Hybrid Cars

When crude oil prices hit a new peak in 2007 with gasoline prices crimping the household budget for many Americans, more people started looking at hybrid cars. With the prospect of constantly rising fuel prices, car buyers are looking for ways to save the burden of exorbitant cost of running and maintaining a conventional car. This has led to the popularity of hybrid cars in the market with many car buyers opting for more fuel efficient alternatives such as hybrid cars.

The conventional gasoline car runs on gasoline engines that power the car. These cars give us speed, easy refueling capability and long distance running between refills. However, these cars also cause harm to our environment and to our wallets.

Hybrid technology is not really new. It was Ferdinand Porsche who first introduced hybrid technology to the world of automobiles in 1899. Hybrid technology has existed for years in the form of mopeds that unite the energy of a gasoline engine and pedal power; locomotives that are diesel-electric hybrids; mining trucks and diesel-electric buses in Seattle and other cities which run alternately on diesel and electricity; submarines which are nuclear-electric combination and a lot more.

With growing concern about pollution and the environment combined with fuel prices hitting all-time highs, hybrid car models began appearing in the market in 1990 with hybrid cars from Honda and Toyota. By 2002, less than 30,000 hybrid cars were sold in the US, and in 2003 there was a big leap with Toyota alone selling about 100,000 hybrid cars. As 2004 rolled in, there was a new vigor among customers for new generation hybrid cars and they were all sold off almost immediately. Automakers are still playing catch-up as they release new models almost as fast as you read this.

How Hybrid Cars Work
The latest offering in hybrid technology is the hybrid car that combines the advantages of the gasoline engine and electric motors. The hybrid cars have a gasoline engine to get it going and an electric motor for speeding up the vehicle. This combination overcomes the limitations of speed of an electric car while gaining in fuel efficiency and improved exhaust that is less harmful to the environment.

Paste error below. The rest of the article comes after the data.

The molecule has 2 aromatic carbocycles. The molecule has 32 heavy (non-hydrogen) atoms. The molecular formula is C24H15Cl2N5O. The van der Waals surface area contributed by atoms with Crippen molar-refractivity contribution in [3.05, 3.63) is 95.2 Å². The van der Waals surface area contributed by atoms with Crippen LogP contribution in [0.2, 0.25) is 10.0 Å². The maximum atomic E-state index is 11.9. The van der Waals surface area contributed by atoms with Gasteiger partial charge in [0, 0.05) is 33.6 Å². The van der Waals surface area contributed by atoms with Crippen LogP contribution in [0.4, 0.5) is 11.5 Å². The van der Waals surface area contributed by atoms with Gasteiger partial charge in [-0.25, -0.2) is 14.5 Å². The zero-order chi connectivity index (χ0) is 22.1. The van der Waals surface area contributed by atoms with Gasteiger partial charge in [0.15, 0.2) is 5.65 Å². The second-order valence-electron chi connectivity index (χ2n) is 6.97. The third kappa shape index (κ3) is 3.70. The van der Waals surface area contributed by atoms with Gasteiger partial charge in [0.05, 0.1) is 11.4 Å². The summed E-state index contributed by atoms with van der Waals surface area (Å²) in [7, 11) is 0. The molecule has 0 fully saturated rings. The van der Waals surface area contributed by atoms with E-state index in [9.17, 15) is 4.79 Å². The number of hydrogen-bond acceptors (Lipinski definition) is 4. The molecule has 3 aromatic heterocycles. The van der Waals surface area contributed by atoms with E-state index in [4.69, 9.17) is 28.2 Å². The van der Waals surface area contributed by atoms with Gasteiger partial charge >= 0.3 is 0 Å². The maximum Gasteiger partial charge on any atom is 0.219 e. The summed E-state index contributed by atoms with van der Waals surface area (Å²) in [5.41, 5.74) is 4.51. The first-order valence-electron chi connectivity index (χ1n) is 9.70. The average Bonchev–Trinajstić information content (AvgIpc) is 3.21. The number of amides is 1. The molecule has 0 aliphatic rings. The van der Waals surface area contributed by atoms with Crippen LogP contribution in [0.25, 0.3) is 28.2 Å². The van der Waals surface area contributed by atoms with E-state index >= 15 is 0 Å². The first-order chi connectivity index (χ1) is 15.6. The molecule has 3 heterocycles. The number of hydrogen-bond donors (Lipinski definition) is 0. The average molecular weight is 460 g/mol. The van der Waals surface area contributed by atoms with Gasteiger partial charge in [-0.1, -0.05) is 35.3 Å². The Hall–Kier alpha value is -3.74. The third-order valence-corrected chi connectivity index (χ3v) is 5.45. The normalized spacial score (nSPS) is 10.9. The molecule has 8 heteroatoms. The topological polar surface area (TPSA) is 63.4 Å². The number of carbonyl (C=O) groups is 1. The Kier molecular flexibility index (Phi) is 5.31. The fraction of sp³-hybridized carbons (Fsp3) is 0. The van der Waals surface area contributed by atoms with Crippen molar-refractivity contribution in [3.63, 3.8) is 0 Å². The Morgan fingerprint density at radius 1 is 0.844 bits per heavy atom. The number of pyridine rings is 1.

Hybrid cars do not necessarily have to be plugged in, yet still deliver superior mileage and performance. They are environmentally-friendly alternatives to traditional internal combustion engine vehicles.

Hybrid Cars with Big Names
Hybrid cars have become so popular they are generally sold out immediately leaving many potential buyers to be put on the waiting list. Toyota and Honda were the most popular when first introduced and today, all the major automobile companies are now offering hybrid cars. Notable examples are the Sierra Pick-up from GM, the Escape SUV from Ford, the Lexus RX 400h Sport Utility, Mercury Mariner Hybrid Sport Utility, Saturn Vue and Chevy Equinox.

Hybrid cars are not just a fashionable trend or a trial product. Hybrid cars have not been manufactured in as big of numbers as expected when they were introduced. However, the benefits of a hybrid car are numerous and more people are becoming aware of them. Hybrid cars are environmenally friendly, fuel efficient and conserves our valuable natural resources. Hybrid cars are generally small, lightweight, fuel efficient and available in a increasing variety of styles.

With oil prices continuing to rise and so many car makers jumping into the market, the future of hybrid cars is no doubt the future of the automobile industry. Latest statistics indicate a steep rise in sales as well as demand for hybrid cars.

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